Yea, I know for a lot of people that CoH was their love, the game they enjoyed and in that instance, their first MMO. Like Scotty said in the episode Relics, “You never love a woman like that again.” And the same can be said for your first MMO. Through all its faults and imperfections, you will love it because it was your first. It is what introduced you to the genre. I do miss CoH and what it was, but what it became is not the game I originally loved.
Now, my intent is not to make people mad with my points of view or even to try and dissuade them from loving their favorite product, but loving something doesn't mean blind devotion to it. You have to understand and admit that even if you love something doesn't mean it was perfect. The numbers speak for themselves in that regard, because a perfect system that everyone loves would have people jumping over each other to be a part of it. You have to admit to the flaws of the product and understand them and at least constructively point out why they are flawed. Yes Men do not help get the weak points of your beloved title fixed, and if you really want that level of exposure, you need to be sure that you help get those weak points fixed or improved, otherwise they could be game shatteringly detrimental to the longevity of your loved product. Change is a necessary thing in the life of an MMO, and sometimes things need to be changed, re-balanced and improved just to make sure the game survives, especially if they are part of the key features.

January 11, 2013

Resource Managing in MMOs


So in a weird twist I want to discuss resource builders, as they currently stand in MMOs. Personally, I find resource builders to be outmoded. Why? Because it tends to interrupt the normal flow of the game as it stands as all you end up doing is pushing one button repeatedly until you build up enough of an X until you can actually use Y. This is made even more frustratingly complicated when it is combined with a cool down. In short, they are disguised mana bars, and it doesn’t change how they function. This is one of the things I really do not like about TSW’s combat, for instance. I sit and spam one button 5 times to build up resources so I can get the best possible effect out of my consumers. It doesn’t evoke strategy as mind numbing approach to whack-a-mole.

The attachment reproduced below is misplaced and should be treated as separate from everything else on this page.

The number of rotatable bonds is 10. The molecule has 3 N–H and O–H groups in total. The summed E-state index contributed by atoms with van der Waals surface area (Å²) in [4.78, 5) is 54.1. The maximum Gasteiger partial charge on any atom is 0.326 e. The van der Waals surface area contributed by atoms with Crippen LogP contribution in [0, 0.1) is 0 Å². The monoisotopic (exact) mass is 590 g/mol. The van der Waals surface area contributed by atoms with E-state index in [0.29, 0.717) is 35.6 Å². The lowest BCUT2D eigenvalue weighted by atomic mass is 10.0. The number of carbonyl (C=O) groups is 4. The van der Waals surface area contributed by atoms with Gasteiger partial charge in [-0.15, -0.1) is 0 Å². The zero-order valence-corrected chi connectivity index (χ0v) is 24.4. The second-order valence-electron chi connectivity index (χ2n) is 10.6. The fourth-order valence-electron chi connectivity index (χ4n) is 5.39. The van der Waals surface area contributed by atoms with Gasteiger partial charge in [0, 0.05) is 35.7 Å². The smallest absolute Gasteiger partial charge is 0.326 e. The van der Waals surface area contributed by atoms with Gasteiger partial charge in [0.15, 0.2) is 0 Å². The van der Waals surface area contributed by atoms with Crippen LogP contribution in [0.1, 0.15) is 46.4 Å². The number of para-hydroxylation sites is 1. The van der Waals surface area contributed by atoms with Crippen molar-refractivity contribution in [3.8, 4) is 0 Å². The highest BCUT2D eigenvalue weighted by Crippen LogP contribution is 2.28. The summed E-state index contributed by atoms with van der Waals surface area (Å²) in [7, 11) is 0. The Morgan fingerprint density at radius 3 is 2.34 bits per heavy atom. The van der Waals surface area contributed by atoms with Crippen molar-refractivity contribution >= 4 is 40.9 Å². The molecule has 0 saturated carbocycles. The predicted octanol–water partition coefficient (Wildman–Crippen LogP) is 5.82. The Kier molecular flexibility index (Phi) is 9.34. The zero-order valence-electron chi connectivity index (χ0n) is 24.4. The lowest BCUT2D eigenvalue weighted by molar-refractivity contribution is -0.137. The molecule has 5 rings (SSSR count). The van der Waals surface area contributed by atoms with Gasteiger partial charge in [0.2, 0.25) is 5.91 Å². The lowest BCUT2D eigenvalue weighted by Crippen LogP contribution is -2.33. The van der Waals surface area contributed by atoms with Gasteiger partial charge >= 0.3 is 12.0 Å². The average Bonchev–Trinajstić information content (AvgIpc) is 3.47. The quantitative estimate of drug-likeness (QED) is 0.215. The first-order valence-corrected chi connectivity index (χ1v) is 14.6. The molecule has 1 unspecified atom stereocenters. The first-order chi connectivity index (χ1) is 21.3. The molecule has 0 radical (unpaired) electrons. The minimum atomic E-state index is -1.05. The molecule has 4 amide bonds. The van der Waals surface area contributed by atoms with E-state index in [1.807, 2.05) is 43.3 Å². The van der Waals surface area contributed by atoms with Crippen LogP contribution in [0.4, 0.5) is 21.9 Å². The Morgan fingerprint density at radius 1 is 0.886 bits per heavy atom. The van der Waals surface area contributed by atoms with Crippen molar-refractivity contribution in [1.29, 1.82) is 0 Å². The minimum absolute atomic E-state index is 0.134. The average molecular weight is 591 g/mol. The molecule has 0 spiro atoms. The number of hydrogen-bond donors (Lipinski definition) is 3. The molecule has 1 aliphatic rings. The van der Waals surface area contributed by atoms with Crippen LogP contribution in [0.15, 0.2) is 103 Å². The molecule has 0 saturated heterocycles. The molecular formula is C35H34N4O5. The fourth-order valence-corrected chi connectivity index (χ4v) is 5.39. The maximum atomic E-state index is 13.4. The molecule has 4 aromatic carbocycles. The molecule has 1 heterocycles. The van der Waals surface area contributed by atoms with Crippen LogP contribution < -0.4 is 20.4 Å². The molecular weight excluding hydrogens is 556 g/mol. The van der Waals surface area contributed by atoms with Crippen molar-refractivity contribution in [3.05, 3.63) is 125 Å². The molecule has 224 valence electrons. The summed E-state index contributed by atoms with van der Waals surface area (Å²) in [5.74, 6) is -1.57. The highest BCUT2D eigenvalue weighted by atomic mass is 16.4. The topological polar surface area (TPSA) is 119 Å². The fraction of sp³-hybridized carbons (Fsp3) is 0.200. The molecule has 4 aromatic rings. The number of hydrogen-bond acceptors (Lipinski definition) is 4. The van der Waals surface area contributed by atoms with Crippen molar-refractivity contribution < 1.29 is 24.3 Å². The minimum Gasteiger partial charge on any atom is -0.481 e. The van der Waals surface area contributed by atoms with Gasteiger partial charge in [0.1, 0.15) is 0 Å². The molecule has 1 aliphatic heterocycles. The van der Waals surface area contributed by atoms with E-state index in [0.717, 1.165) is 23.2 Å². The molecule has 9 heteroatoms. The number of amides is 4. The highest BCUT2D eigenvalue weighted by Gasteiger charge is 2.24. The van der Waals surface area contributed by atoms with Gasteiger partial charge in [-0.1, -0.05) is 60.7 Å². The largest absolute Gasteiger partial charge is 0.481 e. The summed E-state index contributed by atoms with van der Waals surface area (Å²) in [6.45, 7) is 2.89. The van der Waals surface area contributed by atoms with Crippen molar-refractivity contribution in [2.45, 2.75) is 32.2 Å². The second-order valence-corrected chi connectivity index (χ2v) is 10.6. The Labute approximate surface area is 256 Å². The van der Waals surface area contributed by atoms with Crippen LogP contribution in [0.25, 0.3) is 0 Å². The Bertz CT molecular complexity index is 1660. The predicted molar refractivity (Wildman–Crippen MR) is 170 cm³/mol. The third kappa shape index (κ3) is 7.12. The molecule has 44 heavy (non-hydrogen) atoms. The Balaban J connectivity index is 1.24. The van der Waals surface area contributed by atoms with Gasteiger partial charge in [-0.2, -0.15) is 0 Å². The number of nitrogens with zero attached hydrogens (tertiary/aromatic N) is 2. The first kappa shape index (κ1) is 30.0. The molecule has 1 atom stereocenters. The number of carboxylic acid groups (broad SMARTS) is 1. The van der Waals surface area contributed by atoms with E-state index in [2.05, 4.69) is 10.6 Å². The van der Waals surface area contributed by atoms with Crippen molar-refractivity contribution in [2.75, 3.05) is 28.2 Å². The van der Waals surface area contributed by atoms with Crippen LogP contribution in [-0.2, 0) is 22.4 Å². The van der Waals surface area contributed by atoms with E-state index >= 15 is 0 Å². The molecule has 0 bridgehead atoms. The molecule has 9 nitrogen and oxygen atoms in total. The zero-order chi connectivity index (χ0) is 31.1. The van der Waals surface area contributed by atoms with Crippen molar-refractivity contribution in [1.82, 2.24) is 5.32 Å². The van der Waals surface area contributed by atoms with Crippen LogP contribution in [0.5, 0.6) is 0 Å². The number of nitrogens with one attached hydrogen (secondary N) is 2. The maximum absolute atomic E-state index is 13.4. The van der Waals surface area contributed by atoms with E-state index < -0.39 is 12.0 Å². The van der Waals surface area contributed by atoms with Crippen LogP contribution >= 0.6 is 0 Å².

Needless to say, the function of the mana bar has changed over the course of the life span of MMOs. Originally, the mana bar was just reserved for the mage types and thus they had increase resource management while physical weapon people were left maybe with cool downs. So this ends up giving mages double duty.

As time went on the mana bar was spread to other classes. In games like Dark Age of Camelot everyone had an energy bar, which was just a different name for mana, and basically everyone had to play resource management next to cool downs. It was a basic solution to an otherwise nagging problem of one class being heavily restricted while the others were not. WoW of course tried to change up that formula by giving each of the resource bars its own name, such as rage, or focus, or mana or what have you. But even that wasn’t enough as later on they would add a second resource bar to every class increasing the need to micro manage, and this is still on top of the fact that powers had cool down numbers.

Now, the latest version of resource building is some bizarre twist on what WoW does, basically where everyone has to build up their attacks to be able to use their best stuff. CO does this with its energy bar and TSW does this in spades with their resource bar for every single weapon set up you could have. The level of micro management is getting tedious, to say the least.

Why I don’t like this is because it is tedious micro-management and adds too much busy work. They can cut the entire middle part of building the resource entirely and just rely on cool downs and base it on an acceptable level of DPS that they would like it to reach in a reasonable avenue. Hell, CO has near practically abandoned the need of resource building as almost every power set over there now has some way to return energy without using an energy builder.